And after this, what can be supposed wanting [in the Church of England] in order to salvation? We have the Word of God, the faith of the apostles, the creeds of the primitive church, the articles of the four first general councils, a holy liturgy, excellent prayers, perfect sacraments, faith and repentance, the ten commandments, and the sermons of Christ, and all the precepts and counsels of the Gospel. We teach the necessity of good works, and require and strictly exact the severity of a holy life. We live in obedience to God, and are ready to die for him, and do so when he requires us so to do. We speak honourably of his most Holy Name. We worship him at the mention of his Name. We confess his attributes. We love his servants. We pray for all men. We love all Christians, and even our most erring brethren. We confess our sins to God and to our brethren whom we have offended, and to God’s ministers in cases of scandal or of a troubled conscience. We communicate often. We are enjoined to receive the Holy Sacrament thrice every year at least. Our priests absolve the penitent. Our Bishops ordain priests, and confirm baptized persons, and bless their people and intercede for them. And what could here be wanting to salvation?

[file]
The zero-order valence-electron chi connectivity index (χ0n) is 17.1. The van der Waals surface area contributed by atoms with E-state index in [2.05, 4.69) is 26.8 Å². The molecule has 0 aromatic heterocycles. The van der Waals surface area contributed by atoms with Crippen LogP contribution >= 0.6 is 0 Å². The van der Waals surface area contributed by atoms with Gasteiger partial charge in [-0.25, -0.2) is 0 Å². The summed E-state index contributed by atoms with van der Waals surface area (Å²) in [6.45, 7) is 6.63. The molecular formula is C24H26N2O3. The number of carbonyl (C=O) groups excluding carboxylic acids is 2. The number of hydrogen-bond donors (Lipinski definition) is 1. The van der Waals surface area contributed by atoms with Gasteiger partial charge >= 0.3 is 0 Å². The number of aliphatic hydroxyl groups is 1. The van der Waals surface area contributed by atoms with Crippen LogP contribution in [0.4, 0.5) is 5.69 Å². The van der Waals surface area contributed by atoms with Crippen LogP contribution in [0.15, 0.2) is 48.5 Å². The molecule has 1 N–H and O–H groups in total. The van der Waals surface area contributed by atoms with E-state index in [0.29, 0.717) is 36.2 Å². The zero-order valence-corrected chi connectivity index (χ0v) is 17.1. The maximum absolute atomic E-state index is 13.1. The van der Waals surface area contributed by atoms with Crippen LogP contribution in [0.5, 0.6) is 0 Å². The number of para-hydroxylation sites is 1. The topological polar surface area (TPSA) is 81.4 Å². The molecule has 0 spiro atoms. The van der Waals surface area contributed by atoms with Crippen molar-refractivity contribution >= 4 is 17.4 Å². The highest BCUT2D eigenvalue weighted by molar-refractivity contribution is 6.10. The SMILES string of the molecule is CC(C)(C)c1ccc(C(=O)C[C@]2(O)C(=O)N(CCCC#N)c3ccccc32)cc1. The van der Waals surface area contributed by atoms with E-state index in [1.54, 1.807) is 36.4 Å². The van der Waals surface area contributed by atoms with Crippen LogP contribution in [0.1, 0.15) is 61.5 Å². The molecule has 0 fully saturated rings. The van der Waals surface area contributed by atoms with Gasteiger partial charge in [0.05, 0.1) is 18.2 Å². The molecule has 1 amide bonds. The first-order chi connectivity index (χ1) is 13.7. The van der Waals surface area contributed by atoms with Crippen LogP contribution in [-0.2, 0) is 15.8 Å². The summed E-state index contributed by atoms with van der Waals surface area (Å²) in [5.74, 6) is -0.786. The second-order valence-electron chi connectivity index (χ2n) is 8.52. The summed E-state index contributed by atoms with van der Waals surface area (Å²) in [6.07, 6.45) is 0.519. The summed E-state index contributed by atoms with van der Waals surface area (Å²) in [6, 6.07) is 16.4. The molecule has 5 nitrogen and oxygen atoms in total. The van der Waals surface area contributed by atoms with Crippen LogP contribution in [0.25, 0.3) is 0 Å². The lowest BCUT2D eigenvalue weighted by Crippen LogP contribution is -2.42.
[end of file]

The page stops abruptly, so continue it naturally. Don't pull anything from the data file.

Quoted in They Still Speak: Readings for the Lesser Feasts, edited by J. Robert Wright (Church Hymnal Corporation, 1993), pp. 149-150.


BillyD said...

I'm repeating myself (having already commented on this at the Anglican Centrist) but this is wonderful. Thank you for posting it.

Bryan Owen said...

Thanks, BillyD!

BillyD said...

Query: Taylor writes "We are enjoined to receive the Holy Sacrament thrice every year at least."